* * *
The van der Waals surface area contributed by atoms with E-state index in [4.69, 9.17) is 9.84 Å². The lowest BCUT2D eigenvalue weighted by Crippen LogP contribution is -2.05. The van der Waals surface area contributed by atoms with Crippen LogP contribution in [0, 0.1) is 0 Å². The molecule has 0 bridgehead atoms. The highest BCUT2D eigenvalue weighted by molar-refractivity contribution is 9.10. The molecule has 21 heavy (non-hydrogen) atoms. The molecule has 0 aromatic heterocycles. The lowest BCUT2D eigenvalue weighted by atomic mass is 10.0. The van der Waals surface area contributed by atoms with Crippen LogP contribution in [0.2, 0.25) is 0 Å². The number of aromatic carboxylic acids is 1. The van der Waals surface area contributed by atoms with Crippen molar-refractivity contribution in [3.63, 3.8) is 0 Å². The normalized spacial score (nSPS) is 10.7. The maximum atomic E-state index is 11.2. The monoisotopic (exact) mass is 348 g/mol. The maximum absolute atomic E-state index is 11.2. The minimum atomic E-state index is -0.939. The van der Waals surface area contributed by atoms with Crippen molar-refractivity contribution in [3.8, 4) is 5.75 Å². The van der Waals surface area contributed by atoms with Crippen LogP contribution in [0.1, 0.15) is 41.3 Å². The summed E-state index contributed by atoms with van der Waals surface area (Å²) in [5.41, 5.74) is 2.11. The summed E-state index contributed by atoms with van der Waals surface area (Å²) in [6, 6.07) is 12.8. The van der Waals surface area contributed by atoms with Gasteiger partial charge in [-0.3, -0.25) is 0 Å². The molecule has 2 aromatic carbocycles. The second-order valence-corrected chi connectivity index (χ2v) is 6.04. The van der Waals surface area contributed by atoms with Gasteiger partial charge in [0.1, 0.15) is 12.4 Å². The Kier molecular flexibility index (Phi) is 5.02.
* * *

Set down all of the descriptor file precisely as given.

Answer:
The van der Waals surface area contributed by atoms with E-state index in [4.69, 9.17) is 9.84 Å². The lowest BCUT2D eigenvalue weighted by Crippen LogP contribution is -2.05. The van der Waals surface area contributed by atoms with Crippen LogP contribution in [0, 0.1) is 0 Å². The molecule has 0 bridgehead atoms. The highest BCUT2D eigenvalue weighted by molar-refractivity contribution is 9.10. The molecule has 21 heavy (non-hydrogen) atoms. The molecule has 0 aromatic heterocycles. The lowest BCUT2D eigenvalue weighted by atomic mass is 10.0. The van der Waals surface area contributed by atoms with Crippen LogP contribution in [0.2, 0.25) is 0 Å². The number of aromatic carboxylic acids is 1. The van der Waals surface area contributed by atoms with Crippen molar-refractivity contribution in [3.63, 3.8) is 0 Å². The normalized spacial score (nSPS) is 10.7. The maximum atomic E-state index is 11.2. The monoisotopic (exact) mass is 348 g/mol. The maximum absolute atomic E-state index is 11.2. The minimum atomic E-state index is -0.939. The van der Waals surface area contributed by atoms with Crippen molar-refractivity contribution in [3.8, 4) is 5.75 Å². The van der Waals surface area contributed by atoms with Crippen LogP contribution in [0.1, 0.15) is 41.3 Å². The summed E-state index contributed by atoms with van der Waals surface area (Å²) in [5.41, 5.74) is 2.11. The summed E-state index contributed by atoms with van der Waals surface area (Å²) in [6, 6.07) is 12.8. The van der Waals surface area contributed by atoms with Gasteiger partial charge in [-0.3, -0.25) is 0 Å². The molecule has 2 aromatic carbocycles. The second-order valence-corrected chi connectivity index (χ2v) is 6.04. The van der Waals surface area contributed by atoms with Gasteiger partial charge in [0.1, 0.15) is 12.4 Å². The Kier molecular flexibility index (Phi) is 5.02.